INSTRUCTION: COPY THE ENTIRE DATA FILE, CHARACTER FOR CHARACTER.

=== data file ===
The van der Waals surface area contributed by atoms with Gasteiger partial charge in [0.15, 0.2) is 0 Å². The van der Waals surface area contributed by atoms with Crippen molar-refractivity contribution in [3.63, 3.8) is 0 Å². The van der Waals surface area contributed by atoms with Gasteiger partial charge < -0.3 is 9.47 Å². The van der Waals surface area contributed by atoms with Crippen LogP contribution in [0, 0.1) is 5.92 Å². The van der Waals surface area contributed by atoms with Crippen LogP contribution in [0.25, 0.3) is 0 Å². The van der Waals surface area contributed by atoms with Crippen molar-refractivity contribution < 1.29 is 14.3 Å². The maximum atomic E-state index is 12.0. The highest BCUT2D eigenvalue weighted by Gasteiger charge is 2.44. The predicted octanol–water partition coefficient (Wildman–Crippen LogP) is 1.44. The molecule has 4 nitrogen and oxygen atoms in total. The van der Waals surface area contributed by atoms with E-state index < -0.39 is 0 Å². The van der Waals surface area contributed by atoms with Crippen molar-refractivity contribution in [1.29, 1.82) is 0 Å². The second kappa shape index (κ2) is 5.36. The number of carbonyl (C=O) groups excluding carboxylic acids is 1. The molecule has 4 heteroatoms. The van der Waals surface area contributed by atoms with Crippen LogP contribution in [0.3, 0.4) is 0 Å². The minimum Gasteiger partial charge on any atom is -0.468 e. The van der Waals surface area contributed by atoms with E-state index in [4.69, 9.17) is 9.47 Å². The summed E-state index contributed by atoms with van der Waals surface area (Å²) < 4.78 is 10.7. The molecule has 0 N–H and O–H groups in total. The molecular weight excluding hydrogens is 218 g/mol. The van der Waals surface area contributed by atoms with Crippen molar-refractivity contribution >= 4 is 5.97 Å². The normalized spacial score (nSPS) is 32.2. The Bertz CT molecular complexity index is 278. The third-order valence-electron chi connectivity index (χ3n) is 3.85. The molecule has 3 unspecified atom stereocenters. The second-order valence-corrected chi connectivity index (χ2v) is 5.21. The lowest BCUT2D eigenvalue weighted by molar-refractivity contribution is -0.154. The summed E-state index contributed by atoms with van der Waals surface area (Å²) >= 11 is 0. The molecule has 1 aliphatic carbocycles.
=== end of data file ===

The van der Waals surface area contributed by atoms with Gasteiger partial charge in [0.15, 0.2) is 0 Å². The van der Waals surface area contributed by atoms with Crippen molar-refractivity contribution in [3.63, 3.8) is 0 Å². The van der Waals surface area contributed by atoms with Gasteiger partial charge < -0.3 is 9.47 Å². The van der Waals surface area contributed by atoms with Crippen LogP contribution in [0, 0.1) is 5.92 Å². The van der Waals surface area contributed by atoms with Crippen LogP contribution in [0.25, 0.3) is 0 Å². The van der Waals surface area contributed by atoms with Crippen molar-refractivity contribution < 1.29 is 14.3 Å². The maximum atomic E-state index is 12.0. The highest BCUT2D eigenvalue weighted by Gasteiger charge is 2.44. The predicted octanol–water partition coefficient (Wildman–Crippen LogP) is 1.44. The molecule has 4 nitrogen and oxygen atoms in total. The van der Waals surface area contributed by atoms with E-state index < -0.39 is 0 Å². The van der Waals surface area contributed by atoms with Crippen molar-refractivity contribution in [1.29, 1.82) is 0 Å². The second kappa shape index (κ2) is 5.36. The number of carbonyl (C=O) groups excluding carboxylic acids is 1. The molecule has 4 heteroatoms. The van der Waals surface area contributed by atoms with Crippen LogP contribution in [0.3, 0.4) is 0 Å². The minimum Gasteiger partial charge on any atom is -0.468 e. The van der Waals surface area contributed by atoms with E-state index in [4.69, 9.17) is 9.47 Å². The summed E-state index contributed by atoms with van der Waals surface area (Å²) < 4.78 is 10.7. The molecule has 0 N–H and O–H groups in total. The molecular weight excluding hydrogens is 218 g/mol. The van der Waals surface area contributed by atoms with Crippen molar-refractivity contribution >= 4 is 5.97 Å². The normalized spacial score (nSPS) is 32.2. The Bertz CT molecular complexity index is 278. The third-order valence-electron chi connectivity index (χ3n) is 3.85. The molecule has 3 unspecified atom stereocenters. The second-order valence-corrected chi connectivity index (χ2v) is 5.21. The lowest BCUT2D eigenvalue weighted by molar-refractivity contribution is -0.154. The summed E-state index contributed by atoms with van der Waals surface area (Å²) >= 11 is 0. The molecule has 1 aliphatic carbocycles.